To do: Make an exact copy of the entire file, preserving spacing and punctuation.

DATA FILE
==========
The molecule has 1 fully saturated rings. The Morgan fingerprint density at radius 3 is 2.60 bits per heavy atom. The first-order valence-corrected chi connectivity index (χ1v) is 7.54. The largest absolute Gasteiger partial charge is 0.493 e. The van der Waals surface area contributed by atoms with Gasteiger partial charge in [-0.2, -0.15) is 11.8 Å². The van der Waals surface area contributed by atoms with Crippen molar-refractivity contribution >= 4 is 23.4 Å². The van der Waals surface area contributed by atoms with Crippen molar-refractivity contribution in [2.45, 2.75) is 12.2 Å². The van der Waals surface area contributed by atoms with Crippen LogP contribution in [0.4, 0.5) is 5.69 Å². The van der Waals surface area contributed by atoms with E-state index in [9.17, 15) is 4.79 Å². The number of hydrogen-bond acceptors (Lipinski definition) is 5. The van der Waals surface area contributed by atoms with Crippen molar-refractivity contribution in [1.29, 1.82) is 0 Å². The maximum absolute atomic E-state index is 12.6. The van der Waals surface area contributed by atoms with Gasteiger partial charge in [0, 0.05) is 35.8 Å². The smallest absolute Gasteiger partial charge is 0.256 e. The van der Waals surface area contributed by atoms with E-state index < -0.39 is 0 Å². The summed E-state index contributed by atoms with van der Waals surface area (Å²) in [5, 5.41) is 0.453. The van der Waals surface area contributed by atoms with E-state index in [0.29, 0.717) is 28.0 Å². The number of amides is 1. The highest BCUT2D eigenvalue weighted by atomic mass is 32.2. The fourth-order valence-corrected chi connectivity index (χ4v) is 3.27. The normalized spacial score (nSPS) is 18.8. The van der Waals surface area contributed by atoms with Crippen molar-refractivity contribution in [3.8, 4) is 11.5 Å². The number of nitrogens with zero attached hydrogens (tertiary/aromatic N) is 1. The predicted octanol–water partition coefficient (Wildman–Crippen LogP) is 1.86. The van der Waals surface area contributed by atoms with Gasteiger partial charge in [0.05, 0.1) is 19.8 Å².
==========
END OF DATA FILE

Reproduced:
The molecule has 1 fully saturated rings. The Morgan fingerprint density at radius 3 is 2.60 bits per heavy atom. The first-order valence-corrected chi connectivity index (χ1v) is 7.54. The largest absolute Gasteiger partial charge is 0.493 e. The van der Waals surface area contributed by atoms with Gasteiger partial charge in [-0.2, -0.15) is 11.8 Å². The van der Waals surface area contributed by atoms with Crippen molar-refractivity contribution >= 4 is 23.4 Å². The van der Waals surface area contributed by atoms with Crippen molar-refractivity contribution in [2.45, 2.75) is 12.2 Å². The van der Waals surface area contributed by atoms with Crippen LogP contribution in [0.4, 0.5) is 5.69 Å². The van der Waals surface area contributed by atoms with E-state index in [9.17, 15) is 4.79 Å². The number of hydrogen-bond acceptors (Lipinski definition) is 5. The van der Waals surface area contributed by atoms with Crippen molar-refractivity contribution in [1.29, 1.82) is 0 Å². The maximum absolute atomic E-state index is 12.6. The van der Waals surface area contributed by atoms with Gasteiger partial charge in [0, 0.05) is 35.8 Å². The smallest absolute Gasteiger partial charge is 0.256 e. The van der Waals surface area contributed by atoms with E-state index < -0.39 is 0 Å². The summed E-state index contributed by atoms with van der Waals surface area (Å²) in [5, 5.41) is 0.453. The van der Waals surface area contributed by atoms with E-state index in [0.29, 0.717) is 28.0 Å². The number of amides is 1. The highest BCUT2D eigenvalue weighted by atomic mass is 32.2. The fourth-order valence-corrected chi connectivity index (χ4v) is 3.27. The normalized spacial score (nSPS) is 18.8. The van der Waals surface area contributed by atoms with Crippen molar-refractivity contribution in [3.8, 4) is 11.5 Å². The number of nitrogens with zero attached hydrogens (tertiary/aromatic N) is 1. The predicted octanol–water partition coefficient (Wildman–Crippen LogP) is 1.86. The van der Waals surface area contributed by atoms with Gasteiger partial charge in [0.05, 0.1) is 19.8 Å².